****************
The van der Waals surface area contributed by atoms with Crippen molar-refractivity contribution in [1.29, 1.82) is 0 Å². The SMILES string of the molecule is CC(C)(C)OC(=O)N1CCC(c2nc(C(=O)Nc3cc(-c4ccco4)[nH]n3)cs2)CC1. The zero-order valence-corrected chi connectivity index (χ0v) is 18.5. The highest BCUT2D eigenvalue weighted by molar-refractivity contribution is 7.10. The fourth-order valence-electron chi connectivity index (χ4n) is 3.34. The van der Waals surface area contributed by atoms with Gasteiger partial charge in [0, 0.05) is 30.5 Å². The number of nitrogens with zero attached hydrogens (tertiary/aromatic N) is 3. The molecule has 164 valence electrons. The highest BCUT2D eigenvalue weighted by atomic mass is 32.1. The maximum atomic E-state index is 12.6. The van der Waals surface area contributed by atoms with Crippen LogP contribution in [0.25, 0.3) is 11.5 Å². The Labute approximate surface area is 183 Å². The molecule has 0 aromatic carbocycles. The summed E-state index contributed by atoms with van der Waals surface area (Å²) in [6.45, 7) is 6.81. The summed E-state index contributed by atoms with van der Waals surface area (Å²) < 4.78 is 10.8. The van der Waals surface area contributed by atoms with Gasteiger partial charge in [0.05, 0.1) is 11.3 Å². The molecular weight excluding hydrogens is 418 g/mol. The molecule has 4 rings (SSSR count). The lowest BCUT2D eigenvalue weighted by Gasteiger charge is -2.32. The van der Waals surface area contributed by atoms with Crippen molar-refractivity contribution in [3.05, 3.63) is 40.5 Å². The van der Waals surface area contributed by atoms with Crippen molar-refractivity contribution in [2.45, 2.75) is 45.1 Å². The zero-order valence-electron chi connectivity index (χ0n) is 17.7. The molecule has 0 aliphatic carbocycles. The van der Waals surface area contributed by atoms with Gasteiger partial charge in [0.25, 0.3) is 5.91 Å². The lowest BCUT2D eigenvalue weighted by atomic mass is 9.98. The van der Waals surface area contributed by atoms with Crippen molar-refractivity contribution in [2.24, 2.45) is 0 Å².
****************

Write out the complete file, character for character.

The van der Waals surface area contributed by atoms with Crippen molar-refractivity contribution in [1.29, 1.82) is 0 Å². The SMILES string of the molecule is CC(C)(C)OC(=O)N1CCC(c2nc(C(=O)Nc3cc(-c4ccco4)[nH]n3)cs2)CC1. The zero-order valence-corrected chi connectivity index (χ0v) is 18.5. The highest BCUT2D eigenvalue weighted by molar-refractivity contribution is 7.10. The fourth-order valence-electron chi connectivity index (χ4n) is 3.34. The van der Waals surface area contributed by atoms with Gasteiger partial charge in [0, 0.05) is 30.5 Å². The number of nitrogens with zero attached hydrogens (tertiary/aromatic N) is 3. The molecule has 164 valence electrons. The highest BCUT2D eigenvalue weighted by atomic mass is 32.1. The maximum atomic E-state index is 12.6. The van der Waals surface area contributed by atoms with Crippen LogP contribution in [0.25, 0.3) is 11.5 Å². The Labute approximate surface area is 183 Å². The molecule has 0 aromatic carbocycles. The summed E-state index contributed by atoms with van der Waals surface area (Å²) in [6.45, 7) is 6.81. The summed E-state index contributed by atoms with van der Waals surface area (Å²) < 4.78 is 10.8. The van der Waals surface area contributed by atoms with Gasteiger partial charge in [0.05, 0.1) is 11.3 Å². The molecular weight excluding hydrogens is 418 g/mol. The molecule has 4 rings (SSSR count). The lowest BCUT2D eigenvalue weighted by Gasteiger charge is -2.32. The van der Waals surface area contributed by atoms with Crippen molar-refractivity contribution in [3.05, 3.63) is 40.5 Å². The van der Waals surface area contributed by atoms with Crippen molar-refractivity contribution in [2.45, 2.75) is 45.1 Å². The zero-order valence-electron chi connectivity index (χ0n) is 17.7. The molecule has 0 aliphatic carbocycles. The van der Waals surface area contributed by atoms with Gasteiger partial charge in [0.25, 0.3) is 5.91 Å². The lowest BCUT2D eigenvalue weighted by atomic mass is 9.98. The van der Waals surface area contributed by atoms with Crippen molar-refractivity contribution in [2.24, 2.45) is 0 Å².